You-tubers and other ‘influencers’ often use white ring-lights, which cast a diffuse and clear bright light on your face, from behind the screen. But be careful if you’re a specs wearer like me, as these can make for weird and distracting reflections in your lenses. One idea to try is using a light source bounced off a wall, so if you have a bright light in front of you maybe turn it away from you onto a light surface instead – this reduces hard shadows and glare. The main thing is to maximise the ambient light in the room as a whole.
No, it shouldn’t matter, but you want the interviewers paying attention to what you’ve got to say, not those strange alien robot eyes, so practice ahead of time with your setup and tweak until you’re optimised.
It is definitely the case that you can get a better result with a higher spec webcam than that which probably came bundled with your laptop, but if your budget is limited I would prioritise any spending on audio rather than video, and for the latter focus on making the most of the environmental changes you can instead.
Check over your shoulder
When you’re on the call you will probably see yourself in a tiny little thumbnail somewhere in the meeting app, but you have no idea what kind of device the other parties are viewing you on – so imagine it’s an 8k professional conference room screen, and think about what they’d notice. What’s behind you right now?
This has become such a curiosity in the age of ‘corona-media’, where every news interview now takes place down the line from the guest’s home-office, and professional staging of impressive bookcases or gorgeous interiors seem to be mandatory. The more esoteric and intellectual the book selection the better, or so you’d think.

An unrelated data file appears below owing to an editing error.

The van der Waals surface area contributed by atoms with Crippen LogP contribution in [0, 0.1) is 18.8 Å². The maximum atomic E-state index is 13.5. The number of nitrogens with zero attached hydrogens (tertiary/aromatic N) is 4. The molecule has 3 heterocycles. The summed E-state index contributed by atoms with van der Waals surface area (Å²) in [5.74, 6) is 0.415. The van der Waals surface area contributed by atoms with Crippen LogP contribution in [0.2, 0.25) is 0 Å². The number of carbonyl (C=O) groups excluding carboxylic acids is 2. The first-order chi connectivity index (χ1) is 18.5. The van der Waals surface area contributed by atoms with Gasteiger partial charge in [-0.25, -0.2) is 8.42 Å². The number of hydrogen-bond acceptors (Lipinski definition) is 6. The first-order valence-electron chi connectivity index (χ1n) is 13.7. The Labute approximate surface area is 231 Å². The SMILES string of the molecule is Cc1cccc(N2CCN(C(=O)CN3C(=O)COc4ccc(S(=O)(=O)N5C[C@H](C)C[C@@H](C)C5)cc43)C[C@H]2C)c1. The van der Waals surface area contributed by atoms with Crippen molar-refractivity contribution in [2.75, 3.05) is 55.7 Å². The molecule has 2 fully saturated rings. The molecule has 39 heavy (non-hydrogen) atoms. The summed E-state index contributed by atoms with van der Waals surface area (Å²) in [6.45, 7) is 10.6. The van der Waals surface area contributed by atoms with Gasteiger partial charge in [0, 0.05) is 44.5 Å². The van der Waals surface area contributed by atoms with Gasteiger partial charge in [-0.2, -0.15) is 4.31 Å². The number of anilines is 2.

Or you can cheat and use a background image photo of course, though the interviewer may wonder why. And these can get weirdly distorting, if you move or wave your arms around when you talk, making bits of you disappear or change colour, as well as being very demanding on processing power which can cause more mature devices to spin up fans when you least want it.
You don’t need to get too carried away or overthink it, but try to go for a businesslike image with nothing inappropriate in the background, or simply keep it blank and neutral. I have had candidates show up to interviews clearly sitting on their bed, and once with laundry hanging up to dry behind them, it is honestly difficult to put that completely out of your mind when choosing someone for a job (and wondering how they’d show up when talking to clients on your behalf) when you can literally see their underwear flapping away behind their head. I like to think I am a non-judgemental person, however intrigued I am at these glimpses video-calling offers us into someone’s life, and we all have different homes and resources at our disposal… But wherever you live and however you share your space, a bit of forethought can help you make the best impression
Secure your environment
This means banishing kids, pets, neighbours, tradespeople, and flatmates, from the room, and if in any doubt also banishing them from your internet connection for the duration of the call. Yes, if you’re hired then a new employer may be happy to pay to upgrade your line, but only if you make a better impression on them at interview than any other candidate, so why allow any factor to undermine that, especially when you can fix it up front? Doing so shows respect and consideration for the importance of this call.